From the first notes of the classic skank “Noise Brigade,” an unqualified joy takes over your mind and body.
It’s the immediate herald of some great news: the Mighty Mighty Bosstones have nailed the target they’ve been trying to hit since 1989’s Devil’s Night Out, and it’s all uphill from here. Eschewing many of the ska-core trappings that marked (some would say marred) their previous releases, Let’s Face It could fall through a hole in time to 1983 and land in a tape deck belonging to a Specials fanatic without fazing them.
The lazy swagger of “Royal Oil” stands out, revealing the evolution of vocalist Dicky Barrett; he’s finally discovered the delicate art of less is more. “When you smoke or poke the poison/you lose the chance to be tomorrow,” Barrett intones, revealing a new and unexpected maturity that reaches full voice on “The Impression That I Get,” where he sheepishly admits “I’m not a coward/I’ve just never been tested.”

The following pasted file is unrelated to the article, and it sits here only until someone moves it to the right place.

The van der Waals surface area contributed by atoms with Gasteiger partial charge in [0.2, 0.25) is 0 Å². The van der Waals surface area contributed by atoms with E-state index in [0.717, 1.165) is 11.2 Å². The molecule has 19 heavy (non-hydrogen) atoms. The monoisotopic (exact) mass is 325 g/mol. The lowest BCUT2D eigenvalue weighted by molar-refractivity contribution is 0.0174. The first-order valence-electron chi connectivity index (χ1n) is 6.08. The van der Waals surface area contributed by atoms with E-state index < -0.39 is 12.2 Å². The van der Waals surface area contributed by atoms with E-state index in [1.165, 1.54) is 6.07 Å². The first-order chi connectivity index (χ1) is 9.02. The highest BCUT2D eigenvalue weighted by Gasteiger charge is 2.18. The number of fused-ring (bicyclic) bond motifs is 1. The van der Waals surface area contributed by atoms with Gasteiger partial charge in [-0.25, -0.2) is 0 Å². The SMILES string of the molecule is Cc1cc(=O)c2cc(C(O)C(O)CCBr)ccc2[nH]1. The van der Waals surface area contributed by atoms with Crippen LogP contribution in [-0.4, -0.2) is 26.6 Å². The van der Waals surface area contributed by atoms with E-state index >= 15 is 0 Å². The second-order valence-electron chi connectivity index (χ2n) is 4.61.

Even the hard-rocking numbers make informed, adult statements: ” Numbered Days” blasts senseless violence, the weary protagonist “Nevermind Me” tries to shake off a drug-related robbery and “Break So Easily” contemplates mortality in terms even the most devout mosh-pit hardcase could readily understand. Let’s Face It is the manifestation of the promise the Bosstones have shown for eight years. Here’s to dreams fulfilled.